So, bookaholics that we are, we headed to our favorite used bookstore, Saucony Book Shop in scenic Kutztown, PA, and got each other three books each: cookbooks (of course) for Silence (I suspect you’ll be hearing more about them later) and history books for me. We were both ecstatic. And yes, in case that’s not romantic enough for you, there’ll be a bit more: I’ll treat Silence to a rare dinner out tonight (and a bouquet of those grocery-store flowers), and she’ll make me a wonderful dessert (uh, did someone say chocolate cake?!). But the books are the gifts we’ll turn to with pleasure again and again.      

Speaking of bouquets, let me close this Valentine’s Day post with a very happy ending. We were visiting our dear friend Huma and her wonderful 18-year-old twins, Rashu and Sasha, yesterday. (Of course we’d brought our beloved black German shepherd Shiloh, who adores Huma and the boys, along.)

As we were leaving, we saw that FedEx had dropped off what was obviously a box of long-stemmed roses at Huma’s door. They’d been correctly sent to her address, but unfortunately, were addressed to another name. As we left, Huma was heading back inside to try to solve the mystery. And this morning, there was very happy news via e-mail: There had, it turned out, only been one phone number with that last name in Huma’s directory. Calling it, she discovered that the house was just down the street, and that a distant son had sent those roses to his 93-year-old mother, who lived with her other son. The local son came by, picked up the flowers, and delivered them to his mom in time for Valentine’s Day.

Silence and I wish you and yours a joyful Valentine’s Day. May you get your heart’s desire and give your beloved his or hers! And most of all, may you remember that the perfect gift is the love that shows itself every day.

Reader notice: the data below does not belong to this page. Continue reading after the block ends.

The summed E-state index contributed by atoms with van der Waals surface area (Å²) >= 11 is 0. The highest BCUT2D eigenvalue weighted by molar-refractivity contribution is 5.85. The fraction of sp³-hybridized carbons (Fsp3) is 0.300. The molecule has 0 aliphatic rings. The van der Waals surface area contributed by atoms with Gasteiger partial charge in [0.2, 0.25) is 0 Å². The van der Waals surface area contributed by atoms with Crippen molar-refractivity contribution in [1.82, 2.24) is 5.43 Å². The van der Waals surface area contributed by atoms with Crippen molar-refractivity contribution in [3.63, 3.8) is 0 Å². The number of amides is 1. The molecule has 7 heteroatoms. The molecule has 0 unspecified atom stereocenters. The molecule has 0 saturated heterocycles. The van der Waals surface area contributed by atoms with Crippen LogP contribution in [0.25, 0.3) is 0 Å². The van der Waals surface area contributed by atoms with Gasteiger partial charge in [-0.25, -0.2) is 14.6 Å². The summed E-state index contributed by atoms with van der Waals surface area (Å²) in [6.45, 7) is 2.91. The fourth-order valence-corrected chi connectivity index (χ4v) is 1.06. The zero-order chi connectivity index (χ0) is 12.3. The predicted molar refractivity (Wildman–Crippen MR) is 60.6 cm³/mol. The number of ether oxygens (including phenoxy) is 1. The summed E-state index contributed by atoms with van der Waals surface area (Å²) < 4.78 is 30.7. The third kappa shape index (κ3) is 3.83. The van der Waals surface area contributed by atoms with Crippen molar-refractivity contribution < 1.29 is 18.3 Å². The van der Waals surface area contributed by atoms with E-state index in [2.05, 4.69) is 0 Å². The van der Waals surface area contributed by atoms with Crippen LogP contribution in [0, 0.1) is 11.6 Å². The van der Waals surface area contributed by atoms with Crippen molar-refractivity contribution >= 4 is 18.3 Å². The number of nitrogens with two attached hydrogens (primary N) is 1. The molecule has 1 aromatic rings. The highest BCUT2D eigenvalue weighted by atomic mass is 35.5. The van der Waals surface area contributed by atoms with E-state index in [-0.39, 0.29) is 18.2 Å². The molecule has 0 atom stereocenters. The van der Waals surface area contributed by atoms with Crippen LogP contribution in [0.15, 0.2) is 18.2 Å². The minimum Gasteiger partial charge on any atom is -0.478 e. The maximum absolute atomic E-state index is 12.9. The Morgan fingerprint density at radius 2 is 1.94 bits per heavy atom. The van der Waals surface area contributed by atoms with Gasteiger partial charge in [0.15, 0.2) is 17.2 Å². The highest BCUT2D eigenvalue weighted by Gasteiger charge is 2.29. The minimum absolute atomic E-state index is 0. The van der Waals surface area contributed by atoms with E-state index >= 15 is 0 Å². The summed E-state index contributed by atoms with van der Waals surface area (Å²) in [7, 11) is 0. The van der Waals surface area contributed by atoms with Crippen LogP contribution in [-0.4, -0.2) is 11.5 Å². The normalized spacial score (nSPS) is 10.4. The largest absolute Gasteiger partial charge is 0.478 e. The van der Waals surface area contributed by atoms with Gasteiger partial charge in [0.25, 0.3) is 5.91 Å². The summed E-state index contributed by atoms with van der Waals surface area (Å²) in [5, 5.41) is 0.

1. joey - February 14, 2010

Sounds perfectly delightful and ♡♥Hearts♥♡ romantic! How true ~ the perfect gift IS the love that shows itself every day. Thanks for the reminder 🙂

Awww, thanks, Joey! Hope you’re enjoying a wonderful Valentine’s Day as well!

2. gailae - February 15, 2010

Thank you all;-) I hope your day has been marvelous! We had a great walk in Edwin Warner Park and then breakfast with friends…Right now we are involved in some parallel play…I am blogging and M is surfing. I think a perfect day overall!xoxogail

Sounds good to us, Gail! We’ve settled in with “Quigley Down Under” and some really, really decadent cake our neighbor brought us, with Shiloh at our feet and the cats positioned appropriately…

3. Jen - February 15, 2010

That pothole story is too funny! I made a Valentine breakfast for the family today, but later in the day my husband and I went to an “Indian Love Seder” that promised Indian food, poetry and relationship tips. He was a little reluctant, but it turned out to be very special – not just couples, but singles and friends, sharing reminiscences of significant moments of connection in our lives. It cost $20 ea. and was well worth it!
A big bouquet of kisses to all of you at Hawks Haven!

Thanks, Jen! We loved the pothole story, too. As for the “Indian Love Seder,” talk about imaginative! Wow! We’ve been eating great Indian food for days, between Silence’s veggie curry, dal, and saag paneer, and Huma’s very different dal, but now it’s all (sob!!!) gone. But on the bright side, there are still two samosas in the fridge (along with various chutneys and sauces), so perhaps Silence could be persuaded to make more Indian food to go with them!